The first weekend in February was decided, by the majority, to be when the hunt took place. The reasoning behind this was due, in part, because of all the other coyote hunters that would be showing up for the one month of centerfire season. We knew that if we waited until the second or third weekend of February, we would have coyotes that were more likely to be even more call shy than they already were.

<p.I don’t remember exactly how many guys showed up for the first hunt, but it seems like there were about twenty of us, and boy was it cold and snowy! I remember meeting Brent (Kee) Saxton, Rich (CCP) Baxter, Jeremy Lawhorn, Brian (Ilcoyote) Tuthill, Stan the Man, Red Baron, Doc, Tackdriver, WayneP, Robert (Critr Gitr) Livesay, as well as a few others whose names escape me right now. If I have forgotten or omitted your name, I apologize ahead of time. My ability to remember names seems to diminish with each passing year.

We had a tough time hunting the LBL our first time. The “crew” I was with only saw one coyote all weekend, but to our amazement - everyone else was having the same kind of luck. A grand total of one coyote was killed at the first hunt, but I did not get to see it.Chet and I both had to be at work the next day, so we left in the early afternoon on the last day of the hunt.

I don’t recall exactly how many coyotes, foxes, or bobcats were seen at this hunt, but it was a decent number. Most of us there had never hunted the LBL, so we were basically just finding likely spots and giving it a try. Not exactly an ideal way of doing it, but what else could we do? Looking at maps and driving around, while trying to hunt, doesn’t leave much of a chance for any thorough scouting.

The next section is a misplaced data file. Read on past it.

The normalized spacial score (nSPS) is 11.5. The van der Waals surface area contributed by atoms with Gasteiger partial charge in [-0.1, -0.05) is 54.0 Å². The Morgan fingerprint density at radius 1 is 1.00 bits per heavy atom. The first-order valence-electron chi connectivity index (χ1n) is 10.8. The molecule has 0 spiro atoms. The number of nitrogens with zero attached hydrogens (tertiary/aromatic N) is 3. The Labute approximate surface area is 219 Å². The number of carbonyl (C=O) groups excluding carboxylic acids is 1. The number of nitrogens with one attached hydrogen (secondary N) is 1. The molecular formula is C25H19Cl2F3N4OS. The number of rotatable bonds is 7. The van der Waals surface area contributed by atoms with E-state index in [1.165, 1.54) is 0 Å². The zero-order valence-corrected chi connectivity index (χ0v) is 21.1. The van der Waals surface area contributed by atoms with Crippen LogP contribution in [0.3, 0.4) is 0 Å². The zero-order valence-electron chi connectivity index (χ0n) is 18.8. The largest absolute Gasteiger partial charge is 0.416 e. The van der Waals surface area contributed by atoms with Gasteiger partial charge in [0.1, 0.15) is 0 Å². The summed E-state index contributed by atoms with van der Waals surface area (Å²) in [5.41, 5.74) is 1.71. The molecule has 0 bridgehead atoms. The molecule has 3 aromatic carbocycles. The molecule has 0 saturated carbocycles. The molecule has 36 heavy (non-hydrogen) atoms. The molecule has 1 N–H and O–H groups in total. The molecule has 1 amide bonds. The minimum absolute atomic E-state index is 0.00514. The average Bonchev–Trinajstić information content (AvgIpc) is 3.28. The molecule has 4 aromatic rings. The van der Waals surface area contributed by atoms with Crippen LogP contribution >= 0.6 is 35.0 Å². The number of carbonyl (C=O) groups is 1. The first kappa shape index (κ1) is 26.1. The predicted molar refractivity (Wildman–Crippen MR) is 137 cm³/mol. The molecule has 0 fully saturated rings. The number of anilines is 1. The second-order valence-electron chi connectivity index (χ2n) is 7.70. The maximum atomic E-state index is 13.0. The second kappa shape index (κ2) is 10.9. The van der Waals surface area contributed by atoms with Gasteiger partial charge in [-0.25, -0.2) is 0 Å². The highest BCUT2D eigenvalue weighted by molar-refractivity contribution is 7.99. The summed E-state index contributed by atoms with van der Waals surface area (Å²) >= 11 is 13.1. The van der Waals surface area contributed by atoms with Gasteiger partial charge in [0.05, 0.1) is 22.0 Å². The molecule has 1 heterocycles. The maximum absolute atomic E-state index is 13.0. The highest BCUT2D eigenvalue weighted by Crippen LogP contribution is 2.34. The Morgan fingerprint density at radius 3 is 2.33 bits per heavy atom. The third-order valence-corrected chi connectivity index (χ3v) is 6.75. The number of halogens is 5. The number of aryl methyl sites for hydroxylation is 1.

Regardless of our success or lack thereof, I truly believe the first LBL hunt accomplished everything that had been meant for it to do. Many of us were given the chance to finally meet one another in person, instead of just being another name on a predator forum. We had a chance to talk about or see each others hunting styles and calling techniques. One of the greatest chefs of modern times, Mr. WayneP fed us his world famous chili. It was delicious! Several people were more than willing to show everyone their mouth calls, electronic callers, guns, ammo, and lots of other miscellaneous hunting equipment.

Hunting by day, sitting around the campfire at night listening to the stories, all added so much to the experience. Many of us finally had the chance, for the first time in many cases, to meet up with fellow coyote hunters and share our experiences together. Stories were told, coyotes were hunted and lifelong friendships were made. I ask you, could it have been any better than that?

By James Holbrook